Two methods have been used to study intraplate earthquakes in the New Madrid seismic zone. One is to measure precise crustal motion around the fault zone via GPS (Global Positioning System) technology. Another is to reconstruct the history of earthquakes from the actual geological record. The U.S. Geological Survey has been doing such reconstructions by digging trenches in certain areas and looking for sand blows (sand squeezed out of the earth as a result of large earthquakes). Interestingly, these two research methods have produced quite different results. The GPS measurements indicate little to no strain accumulation in the area, suggesting little chance for repeating a large earthquake in the area soon, while trench-digging has revealed evidence of large earthquakes happening numerous times during past millennia, recurring on average about every 500 years.

Liu seeks to address these problems by studying other areas of the world where the same odd seismic phenomena occur. One of the most promising places is in his native country. Northern China has the largest number of active intraplate earthquakes in the world, and scholars have maintained a relatively complete historical record of these events that dates back about 2,000 years, much further than the records we have in North America. In 1556, for instance, an earthquake in northern China killed 830,000 people and holds the record as the deadliest in human history. In 1976 an earthquake killed 244,000 people and wiped out the entire industrial city of Tangshan. All together, over 50 large earthquakes have been recorded in northern China during the last 700 years.

Liu and colleagues at MU have been conducting a pilot study of this region with Chinese partners, looking for various kinds of evidence. “An earthquake is a result of a sudden slip on fault zones,” he observes. “So you need to first know exactly where the fault zone is and what is the fault structure.” For the past two summers, his group has traveled to China to install seismometers to gather data. Since they cannot view the earth’s interior directly, they employ these devices to take images of the subsurface structure. As he puts it, “we use seismic waves similar to what a doctor uses in X-rays or CAT scans. Earthquakes send seismic waves traveling through different parts of the earth and they reach your stations. So you play detective to reconstruct the Earth structure.”

The team then applies GPS technology to analyze earthquakes through their visible symptoms. Because “an earthquake results from relative crustal motions across fault zones,” says Liu, “we can monitor crustal motion using GPS.” Their Chinese partners have set up a network of these stations in northern China to make measurements in tiny increments–millimeters per year–deriving “a very precise velocity field to see exactly how the crust has been moving.” But even that level of precision is not enough, since this method covers an extremely short period of time. In New Madrid, for example, the GPS work has been going on for only a decade. Describing the situation in geological terms, Liu cautions that “ten years is an instant for fault motion that is slow, long, and time scale-dependent.”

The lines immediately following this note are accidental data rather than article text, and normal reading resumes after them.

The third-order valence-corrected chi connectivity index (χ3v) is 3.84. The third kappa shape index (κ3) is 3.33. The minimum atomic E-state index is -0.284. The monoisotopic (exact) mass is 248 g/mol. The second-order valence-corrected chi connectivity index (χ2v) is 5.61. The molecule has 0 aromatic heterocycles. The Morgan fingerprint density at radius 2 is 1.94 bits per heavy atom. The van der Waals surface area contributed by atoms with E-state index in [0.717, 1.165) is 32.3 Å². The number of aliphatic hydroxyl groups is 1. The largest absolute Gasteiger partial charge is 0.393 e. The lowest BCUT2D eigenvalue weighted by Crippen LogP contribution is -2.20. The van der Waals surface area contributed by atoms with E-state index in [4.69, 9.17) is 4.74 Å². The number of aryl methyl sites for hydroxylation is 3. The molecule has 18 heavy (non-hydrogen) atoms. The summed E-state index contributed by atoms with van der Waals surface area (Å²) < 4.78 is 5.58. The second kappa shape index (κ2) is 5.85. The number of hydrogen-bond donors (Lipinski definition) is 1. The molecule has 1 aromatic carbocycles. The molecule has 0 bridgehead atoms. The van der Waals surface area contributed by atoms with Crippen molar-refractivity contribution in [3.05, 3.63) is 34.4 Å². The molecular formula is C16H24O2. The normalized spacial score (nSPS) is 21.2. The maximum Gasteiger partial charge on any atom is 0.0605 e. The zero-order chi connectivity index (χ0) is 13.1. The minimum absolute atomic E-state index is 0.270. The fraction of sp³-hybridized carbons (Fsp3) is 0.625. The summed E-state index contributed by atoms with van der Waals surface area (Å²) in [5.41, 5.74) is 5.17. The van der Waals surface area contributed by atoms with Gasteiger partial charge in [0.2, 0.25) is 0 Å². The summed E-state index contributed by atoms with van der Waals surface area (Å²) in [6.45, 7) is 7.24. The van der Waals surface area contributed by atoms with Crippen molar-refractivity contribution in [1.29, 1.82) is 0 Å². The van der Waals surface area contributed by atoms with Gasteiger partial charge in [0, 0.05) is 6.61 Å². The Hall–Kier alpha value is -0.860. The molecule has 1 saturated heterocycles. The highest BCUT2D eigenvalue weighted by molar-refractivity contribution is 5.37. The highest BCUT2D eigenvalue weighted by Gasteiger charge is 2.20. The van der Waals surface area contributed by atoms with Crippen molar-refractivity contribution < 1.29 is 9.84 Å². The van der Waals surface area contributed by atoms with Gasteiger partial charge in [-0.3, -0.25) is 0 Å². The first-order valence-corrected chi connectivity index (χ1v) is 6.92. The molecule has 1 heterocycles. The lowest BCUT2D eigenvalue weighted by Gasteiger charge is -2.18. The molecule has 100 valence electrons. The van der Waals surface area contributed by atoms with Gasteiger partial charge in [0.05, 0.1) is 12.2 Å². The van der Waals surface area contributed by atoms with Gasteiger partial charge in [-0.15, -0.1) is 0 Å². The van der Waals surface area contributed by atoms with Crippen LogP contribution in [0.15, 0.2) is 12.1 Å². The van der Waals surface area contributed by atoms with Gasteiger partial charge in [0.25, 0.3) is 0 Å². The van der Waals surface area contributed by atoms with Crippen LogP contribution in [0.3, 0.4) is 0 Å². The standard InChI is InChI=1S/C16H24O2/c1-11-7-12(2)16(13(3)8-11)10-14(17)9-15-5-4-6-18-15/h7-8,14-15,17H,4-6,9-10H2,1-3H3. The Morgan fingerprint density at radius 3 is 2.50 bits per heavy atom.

To make up for that built-in shortcoming, a third approach, Liu’s specialty, involves computer simulations. As he notes, “we don’t have time to wait for [earthquakes] to happen again in a thousand years!” The data from studies of Earth structure, rate of crustal motion, and geometry of the faults are entered into a computer, and Liu and his students then mathematically simulate the long-term process of fault motion and earthquakes. In this regard Liu feels lucky to have an excellent team to work with at the University of Missouri-Columbia. While he specializes in computer modeling, his colleague Dr. Eric Sandvol is a seismologist who images Earth structure using seismic waves, and Dr. Francisco Gomez studies crustal motion using GPS and other techniques. The newest member of the team, Dr. Marie Cormier, is a marine geologist who studies earthquakes from marine records.

As if Liu’s “plate” isn’t full enough, he also has his hand in several research “side dishes,” one being a collaboration with another MU colleague, Dr. Peter Nabelek, on metamorphism, “the change in mineral composition of rocks caused by pressure and temperature changes” and “contact metamorphic aureole” caused by magma intrusion into the crust. Liu has another project supported by the National Science Foundation: GEON (Geoscience Network, www.geongrid.org), a five-year, $12-million dollar initiative involving dozens of institutions along with the San Diego Supercomputer Center. “The goal of this research is to establish a prototype cyberinfrastructure for geosciences,” Liu explains. He compares GEON to the search engine Google, in the sense that one can enter keywords and search the database for a particular type of material, with the result that “any scientist can have the desired data at his or her fingertips.” The GEON project is currently in its final year, and the prospects are promising. At the outset Liu wasn’t certain how long the project would take, but now, he says, “I am now very optimistic about it.”